5. There is not even one scripture suggesting that any of the followers of Jesus ever returned to the burial site after Jesus’ resurrection had been proven to them.

Jesus is indeed alive in heaven. Keep reading and reflecting on scripture; discern what the will of God is. Read more on how to commemorate Christ's sacrifice for us.

This article is along the same vein: Is The Cross Something To Be Reverenced?


Thursday, March 23, 2017

A Surgeon's Quest for Clarity

Have you ever been around a campfire with friends? It is pitch-black outside, a moonless sky covers you. Around the fire and your friends, you feel safe and you accept (perhaps timidly) that you are surrounded by the ominous darkness. You go to stand at the edge of the fire’s light and strain to peer into the darkness, trying to see something, anything. But you cannot make out anything at all. Your group arrived at night so you have yet to see the surroundings in the light of day. This is the experience Paul Kalanithi was having when trying to understand what lies in the darkness of death.

Some of us have an unquenchable thirst to understand, to know. Dr. Paul Kalanithi, an accomplished neurosurgeon and neuroscientist, was of that sort. Where some, perhaps many, physicians emotionally distance themselves from a patient that is near death, Paul made it a primary goal to come to know the patients in his care. He wanted to know the person beyond the charts. Although there can be huge emotional backlashes for subjecting one’s self to this, Paul bravely engaged his patients and, in so doing, engaged and stared down death itself. I call this brave because Paul recounts a friend and colleague of his that, after losing a patient, committed suicide. It can really be that traumatic on a physician. Even in difficult cases where the patient lives but the surgery took a ghastly number of hours, the exhaustion is not only a physical but psychological drain as well. On this, Paul wrote: "Before operating on a patient's brain, I realized I must first understand his mind: his identity, his values, what makes his life worth living, and what devastation makes it reasonable to let that life end. The cost of my dedication to succeed was high, and the ineluctable failures brought me nearly unbearable guilt. Those burdens are what make medicine holy and wholly impossible: in taking up another's cross, one must sometimes get crushed by the weight." (P.53)

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Chris, a young man I met at his parent's mom/pop coffee shop, has noble aspirations of becoming a cardiologist. On a recent visit to the shop, Chris showed me a book he was reading and highly recommended. "When Breath Becomes Air," by Paul Kalanithi. Before I explain why we even discussed this book, I need to back up a bit. When I first met Chris he was thinking that maybe a career as a heart surgeon would be good. But over time he changed his mind. He explained that he is more a "people person," and wants to build relationships with patients. Surgeons typically don't do that. After getting about half way through the book, I sent a text to Chris: "Knowing how you want to deal with the human, compassionate side of life, instead of the nuts and bolts side of surgery, I can see that this book was the right choice for you." So my knowledge of Chris' professional goals coupled with his knowledge of my failing health and struggles with cancer are the reasons we shared in the interest of this book.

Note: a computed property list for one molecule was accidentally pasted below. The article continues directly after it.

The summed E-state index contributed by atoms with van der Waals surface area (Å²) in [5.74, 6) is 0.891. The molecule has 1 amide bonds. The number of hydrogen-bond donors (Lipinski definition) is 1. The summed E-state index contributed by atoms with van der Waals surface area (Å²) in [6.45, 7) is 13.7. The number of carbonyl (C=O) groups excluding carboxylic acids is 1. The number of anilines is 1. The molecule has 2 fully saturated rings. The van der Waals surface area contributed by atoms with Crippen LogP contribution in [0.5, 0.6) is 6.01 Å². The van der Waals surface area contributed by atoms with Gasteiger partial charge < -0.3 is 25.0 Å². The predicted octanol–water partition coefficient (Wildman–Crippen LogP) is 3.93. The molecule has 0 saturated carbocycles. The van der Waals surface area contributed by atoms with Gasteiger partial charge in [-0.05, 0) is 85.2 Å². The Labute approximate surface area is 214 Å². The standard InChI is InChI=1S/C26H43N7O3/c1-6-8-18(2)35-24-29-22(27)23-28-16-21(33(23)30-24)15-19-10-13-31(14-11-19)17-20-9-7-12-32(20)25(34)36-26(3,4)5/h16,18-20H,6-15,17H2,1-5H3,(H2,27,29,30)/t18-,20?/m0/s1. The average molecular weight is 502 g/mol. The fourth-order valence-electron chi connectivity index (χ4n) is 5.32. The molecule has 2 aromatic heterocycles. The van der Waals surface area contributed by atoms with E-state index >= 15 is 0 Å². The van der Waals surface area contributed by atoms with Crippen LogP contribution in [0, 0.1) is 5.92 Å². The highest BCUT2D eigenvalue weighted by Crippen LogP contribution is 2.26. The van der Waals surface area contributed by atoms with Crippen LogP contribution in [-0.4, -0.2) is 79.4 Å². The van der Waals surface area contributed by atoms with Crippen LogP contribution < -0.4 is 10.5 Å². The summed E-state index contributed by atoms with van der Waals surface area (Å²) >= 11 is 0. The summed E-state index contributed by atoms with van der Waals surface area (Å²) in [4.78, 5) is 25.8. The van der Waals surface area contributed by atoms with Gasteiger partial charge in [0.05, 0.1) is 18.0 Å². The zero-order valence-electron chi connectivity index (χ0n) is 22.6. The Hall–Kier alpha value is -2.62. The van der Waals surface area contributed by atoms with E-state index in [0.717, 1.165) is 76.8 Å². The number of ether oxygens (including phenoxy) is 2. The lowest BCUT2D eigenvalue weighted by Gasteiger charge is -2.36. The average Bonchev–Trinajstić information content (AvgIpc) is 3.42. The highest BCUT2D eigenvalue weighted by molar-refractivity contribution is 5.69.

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The "human tragedy" of sickness and "accidents," is something doctors are constantly subjected to. The tragedies in Paul’s life were that he didn't even make it to age 40; didn’t get to see his baby daughter grow; didn’t get to achieve other goals he surely would have achieved had he lived longer than 37 years. Some of the more profound reflections he writes of are his search to understand the point at which the brain becomes the mind and, what the meaning, purpose, and point of life is. Paul wrote that in his college admissions essay, he "argued that happiness was not the point of life." He never does state what his final conclusion was on this matter. The closest he comes is when he says, "A word meant something only between people, and life’s meaning, its virtue, had something to do with the depth of the relationships we form." In saying this, he seems to have a foggy realization that being happy has its benefits. However, he summizes the real meaning in life is to embrace all the challenges, good and bad, and face them bravely with lion-like resolve -- with family and friends.